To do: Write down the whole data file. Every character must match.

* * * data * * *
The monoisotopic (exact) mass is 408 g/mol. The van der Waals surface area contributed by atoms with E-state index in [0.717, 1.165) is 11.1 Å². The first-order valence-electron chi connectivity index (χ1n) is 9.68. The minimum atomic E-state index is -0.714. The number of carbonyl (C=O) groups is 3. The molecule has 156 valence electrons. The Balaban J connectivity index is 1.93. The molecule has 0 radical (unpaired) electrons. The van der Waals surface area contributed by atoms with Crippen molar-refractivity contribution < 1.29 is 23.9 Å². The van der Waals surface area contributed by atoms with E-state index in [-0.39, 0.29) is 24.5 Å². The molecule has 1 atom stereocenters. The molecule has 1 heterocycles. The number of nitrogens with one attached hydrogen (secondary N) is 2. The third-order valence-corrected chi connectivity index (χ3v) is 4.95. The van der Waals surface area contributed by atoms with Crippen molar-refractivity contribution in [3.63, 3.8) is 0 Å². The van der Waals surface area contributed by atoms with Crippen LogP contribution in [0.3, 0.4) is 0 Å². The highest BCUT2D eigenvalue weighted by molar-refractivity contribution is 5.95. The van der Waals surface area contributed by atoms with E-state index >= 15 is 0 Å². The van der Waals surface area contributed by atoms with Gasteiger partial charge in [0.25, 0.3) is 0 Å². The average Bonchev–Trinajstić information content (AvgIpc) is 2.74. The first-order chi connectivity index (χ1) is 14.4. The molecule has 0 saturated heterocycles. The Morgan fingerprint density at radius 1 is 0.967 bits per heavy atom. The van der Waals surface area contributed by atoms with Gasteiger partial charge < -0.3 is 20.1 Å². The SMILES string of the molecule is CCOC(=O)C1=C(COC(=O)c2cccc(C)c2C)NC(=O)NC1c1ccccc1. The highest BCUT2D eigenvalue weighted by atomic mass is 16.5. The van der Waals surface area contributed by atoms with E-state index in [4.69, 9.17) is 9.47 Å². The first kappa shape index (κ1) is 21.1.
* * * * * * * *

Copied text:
The monoisotopic (exact) mass is 408 g/mol. The van der Waals surface area contributed by atoms with E-state index in [0.717, 1.165) is 11.1 Å². The first-order valence-electron chi connectivity index (χ1n) is 9.68. The minimum atomic E-state index is -0.714. The number of carbonyl (C=O) groups is 3. The molecule has 156 valence electrons. The Balaban J connectivity index is 1.93. The molecule has 0 radical (unpaired) electrons. The van der Waals surface area contributed by atoms with Crippen molar-refractivity contribution < 1.29 is 23.9 Å². The van der Waals surface area contributed by atoms with E-state index in [-0.39, 0.29) is 24.5 Å². The molecule has 1 atom stereocenters. The molecule has 1 heterocycles. The number of nitrogens with one attached hydrogen (secondary N) is 2. The third-order valence-corrected chi connectivity index (χ3v) is 4.95. The van der Waals surface area contributed by atoms with Crippen molar-refractivity contribution in [3.63, 3.8) is 0 Å². The van der Waals surface area contributed by atoms with Crippen LogP contribution in [0.3, 0.4) is 0 Å². The highest BCUT2D eigenvalue weighted by molar-refractivity contribution is 5.95. The van der Waals surface area contributed by atoms with E-state index >= 15 is 0 Å². The van der Waals surface area contributed by atoms with Gasteiger partial charge in [0.25, 0.3) is 0 Å². The average Bonchev–Trinajstić information content (AvgIpc) is 2.74. The first-order chi connectivity index (χ1) is 14.4. The molecule has 0 saturated heterocycles. The Morgan fingerprint density at radius 1 is 0.967 bits per heavy atom. The van der Waals surface area contributed by atoms with Gasteiger partial charge < -0.3 is 20.1 Å². The SMILES string of the molecule is CCOC(=O)C1=C(COC(=O)c2cccc(C)c2C)NC(=O)NC1c1ccccc1. The highest BCUT2D eigenvalue weighted by atomic mass is 16.5. The van der Waals surface area contributed by atoms with E-state index in [4.69, 9.17) is 9.47 Å². The first kappa shape index (κ1) is 21.1.